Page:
Macedonia: Referendum approves name change, but turnout low
SKOPJE, Macedonia (AP) — A referendum on changing Macedonia’s name as part of a deal that would pave the way for NATO membership won overwhelming support Sunday, but low voter turnout highlighted the hurdles that still remain for the Balkan country to join the alliance.
Prime Minister Zoran Zaev had hoped for a strong show of support in the referendum on whether to accept a June deal with Greece changing the country’s name to North Macedonia. That would help him with the next step of winning parliamentary support for the required constitutional amendments.
Results from more than 97 percent of polling stations showed 91.3 percent of voters approving the deal. But turnout stood at just 36.8 percent, a far cry from the massive support the government had hoped for.
Opponents to the name change had called for a boycott of the vote and celebrated in the street outside Parliament when turnout figures were announced, chanting slogans and waving flags.
Nevertheless, Zaev declared the vote a success.
“The people made a great choice and said ‘yes’ to our future. It is time for lawmakers to follow the voice of the people and to provide support,” he said. “There will be no better agreement with Greece, nor an alternative for NATO and the EU.”
Zaev said he would seek to secure the required two-thirds majority of the 120-seat parliament by next week for the constitutional changes. If he fails, he said the only alternative would be to call early elections.
The deal with Greece has faced vociferous opposition from a sizeable portion of the population on both sides of the border, with detractors saying their respective governments conceded too much to the other side and damaged national interests and identity.
The referendum stirred strong interest in the West, with German Chancellor Angela Merkel and U.S. Defense Secretary Jim Mattis among a long line of foreign officials who visited Skopje ahead of the vote to urge Macedonians to back the deal.
Russia, however, is not keen on NATO expanding in a part of Europe once under its sphere of influence. Mattis said there was “no doubt” Moscow had funded groups inside Macedonia to campaign against the name change.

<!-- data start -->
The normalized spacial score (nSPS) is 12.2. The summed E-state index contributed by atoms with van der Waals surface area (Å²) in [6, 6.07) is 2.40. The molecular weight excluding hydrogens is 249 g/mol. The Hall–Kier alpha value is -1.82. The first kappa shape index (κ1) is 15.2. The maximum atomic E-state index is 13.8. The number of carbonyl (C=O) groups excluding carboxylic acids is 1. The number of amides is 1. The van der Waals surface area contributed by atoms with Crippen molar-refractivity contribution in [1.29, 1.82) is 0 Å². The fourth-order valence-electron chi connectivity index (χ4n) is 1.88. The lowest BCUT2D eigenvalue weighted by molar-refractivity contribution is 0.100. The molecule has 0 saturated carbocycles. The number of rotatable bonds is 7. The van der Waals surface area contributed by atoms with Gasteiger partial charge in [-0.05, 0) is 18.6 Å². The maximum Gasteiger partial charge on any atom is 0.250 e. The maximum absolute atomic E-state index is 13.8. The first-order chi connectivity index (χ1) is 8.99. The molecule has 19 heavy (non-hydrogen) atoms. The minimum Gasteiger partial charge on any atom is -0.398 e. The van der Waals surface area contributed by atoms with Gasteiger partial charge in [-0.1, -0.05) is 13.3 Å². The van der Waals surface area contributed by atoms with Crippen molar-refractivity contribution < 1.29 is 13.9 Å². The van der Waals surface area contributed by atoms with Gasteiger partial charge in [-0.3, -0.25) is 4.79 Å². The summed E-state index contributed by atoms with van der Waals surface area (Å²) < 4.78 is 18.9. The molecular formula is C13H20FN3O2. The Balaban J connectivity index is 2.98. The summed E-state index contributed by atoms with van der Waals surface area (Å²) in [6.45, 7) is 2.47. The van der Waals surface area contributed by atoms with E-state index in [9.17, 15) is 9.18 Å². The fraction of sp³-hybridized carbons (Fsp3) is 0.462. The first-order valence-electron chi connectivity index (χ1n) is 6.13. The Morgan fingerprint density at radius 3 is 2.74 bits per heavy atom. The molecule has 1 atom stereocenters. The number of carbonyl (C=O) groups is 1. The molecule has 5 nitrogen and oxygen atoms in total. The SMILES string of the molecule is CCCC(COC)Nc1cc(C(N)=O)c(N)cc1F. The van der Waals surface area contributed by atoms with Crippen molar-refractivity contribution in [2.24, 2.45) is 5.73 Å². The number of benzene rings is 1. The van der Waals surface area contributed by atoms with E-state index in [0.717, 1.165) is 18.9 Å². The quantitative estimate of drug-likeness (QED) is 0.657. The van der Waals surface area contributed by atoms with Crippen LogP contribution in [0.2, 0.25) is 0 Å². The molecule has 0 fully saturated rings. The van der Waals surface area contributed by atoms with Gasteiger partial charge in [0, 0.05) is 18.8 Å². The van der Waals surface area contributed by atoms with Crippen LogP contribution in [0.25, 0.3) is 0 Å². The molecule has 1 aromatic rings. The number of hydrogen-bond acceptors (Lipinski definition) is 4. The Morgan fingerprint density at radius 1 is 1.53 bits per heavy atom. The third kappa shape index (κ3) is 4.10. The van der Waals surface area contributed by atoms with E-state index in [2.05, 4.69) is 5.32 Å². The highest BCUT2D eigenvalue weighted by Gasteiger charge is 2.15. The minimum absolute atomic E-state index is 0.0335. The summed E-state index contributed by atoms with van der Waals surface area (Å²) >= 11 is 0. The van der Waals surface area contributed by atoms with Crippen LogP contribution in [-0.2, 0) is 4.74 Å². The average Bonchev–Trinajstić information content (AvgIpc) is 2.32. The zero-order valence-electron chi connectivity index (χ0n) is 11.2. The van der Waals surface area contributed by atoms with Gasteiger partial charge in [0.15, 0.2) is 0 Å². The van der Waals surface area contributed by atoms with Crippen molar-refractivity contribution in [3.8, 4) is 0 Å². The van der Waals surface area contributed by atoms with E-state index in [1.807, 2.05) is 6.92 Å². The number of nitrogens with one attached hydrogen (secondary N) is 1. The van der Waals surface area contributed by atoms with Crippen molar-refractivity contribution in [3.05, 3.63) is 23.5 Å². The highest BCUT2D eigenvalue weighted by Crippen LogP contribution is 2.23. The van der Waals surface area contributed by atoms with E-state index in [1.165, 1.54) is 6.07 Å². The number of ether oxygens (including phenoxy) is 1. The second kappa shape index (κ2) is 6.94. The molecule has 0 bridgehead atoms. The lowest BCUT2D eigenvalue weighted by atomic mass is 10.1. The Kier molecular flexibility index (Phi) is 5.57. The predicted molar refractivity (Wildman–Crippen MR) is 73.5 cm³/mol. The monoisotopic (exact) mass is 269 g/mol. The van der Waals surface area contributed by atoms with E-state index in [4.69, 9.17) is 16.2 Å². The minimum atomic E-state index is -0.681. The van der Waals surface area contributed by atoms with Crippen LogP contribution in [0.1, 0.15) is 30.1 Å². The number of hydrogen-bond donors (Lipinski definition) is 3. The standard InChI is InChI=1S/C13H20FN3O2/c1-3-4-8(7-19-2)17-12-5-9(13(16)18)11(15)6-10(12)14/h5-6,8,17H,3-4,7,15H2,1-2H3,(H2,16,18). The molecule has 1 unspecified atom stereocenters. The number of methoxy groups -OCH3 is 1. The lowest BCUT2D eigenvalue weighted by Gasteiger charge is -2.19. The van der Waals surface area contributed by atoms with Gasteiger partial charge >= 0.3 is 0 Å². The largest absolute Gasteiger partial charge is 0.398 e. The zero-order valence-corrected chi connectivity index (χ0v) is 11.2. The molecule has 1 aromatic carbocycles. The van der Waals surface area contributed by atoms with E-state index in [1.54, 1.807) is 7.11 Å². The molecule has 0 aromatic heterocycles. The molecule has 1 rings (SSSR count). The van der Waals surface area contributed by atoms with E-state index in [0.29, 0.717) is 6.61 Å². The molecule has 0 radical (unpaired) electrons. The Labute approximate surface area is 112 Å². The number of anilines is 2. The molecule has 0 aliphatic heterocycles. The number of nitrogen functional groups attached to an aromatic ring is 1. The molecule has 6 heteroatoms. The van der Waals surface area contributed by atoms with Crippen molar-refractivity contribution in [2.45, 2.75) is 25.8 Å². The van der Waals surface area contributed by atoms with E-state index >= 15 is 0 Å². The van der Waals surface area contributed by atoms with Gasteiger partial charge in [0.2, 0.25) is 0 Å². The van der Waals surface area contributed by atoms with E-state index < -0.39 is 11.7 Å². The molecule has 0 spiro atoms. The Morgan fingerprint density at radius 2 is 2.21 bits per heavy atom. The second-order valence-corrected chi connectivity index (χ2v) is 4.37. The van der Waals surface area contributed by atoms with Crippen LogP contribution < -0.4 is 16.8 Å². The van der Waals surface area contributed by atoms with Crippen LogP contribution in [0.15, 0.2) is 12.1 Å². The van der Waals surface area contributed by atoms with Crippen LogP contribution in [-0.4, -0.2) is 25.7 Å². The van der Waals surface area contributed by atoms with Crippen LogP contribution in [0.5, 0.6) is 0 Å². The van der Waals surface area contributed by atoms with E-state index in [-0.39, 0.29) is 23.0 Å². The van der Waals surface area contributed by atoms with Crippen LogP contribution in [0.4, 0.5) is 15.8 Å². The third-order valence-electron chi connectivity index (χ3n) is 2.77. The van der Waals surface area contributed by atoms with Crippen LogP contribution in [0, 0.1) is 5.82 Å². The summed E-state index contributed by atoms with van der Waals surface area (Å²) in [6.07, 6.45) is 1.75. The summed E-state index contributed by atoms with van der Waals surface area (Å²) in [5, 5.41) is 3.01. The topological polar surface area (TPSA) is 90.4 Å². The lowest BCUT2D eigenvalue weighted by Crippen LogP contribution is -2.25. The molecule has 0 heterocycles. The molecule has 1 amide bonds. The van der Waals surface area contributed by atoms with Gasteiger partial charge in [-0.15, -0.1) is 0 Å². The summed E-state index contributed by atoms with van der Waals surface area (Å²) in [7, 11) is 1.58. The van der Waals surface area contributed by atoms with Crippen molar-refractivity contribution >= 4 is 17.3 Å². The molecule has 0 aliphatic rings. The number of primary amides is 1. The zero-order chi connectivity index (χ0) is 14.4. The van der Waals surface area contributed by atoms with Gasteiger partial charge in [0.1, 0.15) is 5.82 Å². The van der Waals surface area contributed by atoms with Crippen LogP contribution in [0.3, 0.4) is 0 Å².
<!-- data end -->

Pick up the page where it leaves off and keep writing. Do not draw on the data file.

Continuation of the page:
In Athens, the Greek foreign ministry noted the “contradictory” result of the referendum — overwhelming approval along with low turnout — and said careful moves were needed to “preserve the positive potential of the deal.”
The agreement faces more hurdles before it can be finalized. If the constitutional amendments are approved by Macedonia’s parliament, Greece will then also need to ratify it.
But Greek Prime Minister Alexis Tsipras faces political problems of his own. His governing coalition partner, right-wing Independent Greeks head Panos Kammenos, has vowed to vote against the deal, leaving Tsipras reliant on opposition parties and independent lawmakers to push it through.
The June agreement aims to resolve a dispute dating from Macedonia’s declaration of independence from Yugoslavia in the early 1990s. Greece, arguing its new northern neighbor’s name implied territorial ambitions on its own province of the same name, has blocked Macedonia’s efforts to join NATO since then.
Under the deal, the former Yugoslav republic would amend its name to North Macedonia and Greece would drop its objections to the country joining NATO.
Supporters, led by Zaev, had characterized Sunday’s vote as a linchpin of Macedonia’s future prosperity, the key to its ability to join international institutions. NATO and EU membership would be a major step for a country that less than two decades ago almost descended into civil war, when parts of its ethnic Albanian minority took up arms against the government, seeking greater rights.
But opponents painted Sunday’s vote as a clear failure.
“The fact is that the agreement with Greece did not receive a green light,” said Hristijan Mickoski, head of the opposition VMRO party. “This today is a defeat not only for the agreement with Greece, but for the crime of those who are in power.”
However, the government had called the referendum consultative and non-binding, meaning it could interpret the outcome as a fair reflection of public opinion regardless of how many people voted. If the referendum were binding, the Macedonian Constitution requires a minimum turnout of 50 percent of eligible voters to be valid.
The question posed to voters was: “Are you in favor of membership in NATO and European Union by accepting the deal between (the) Republic of Macedonia and Republic of Greece?”
Critics of the name change include President Gjorge Ivanov, who has called the agreement with Greece a “flagrant violation of sovereignty.”
Boycott supporters were jubilant.
“We don’t recognize any other Macedonia but Macedonia. No North Macedonia,” said Nevenka Ristovska, who was among opponents of the deal celebrating outside parliament, waving red-and-yellow Macedonian flags.
Ivana Bzganovic and Nicolae Dumitrache in Skopje and Demetri Nellas in Athens, Greece contributed to this report.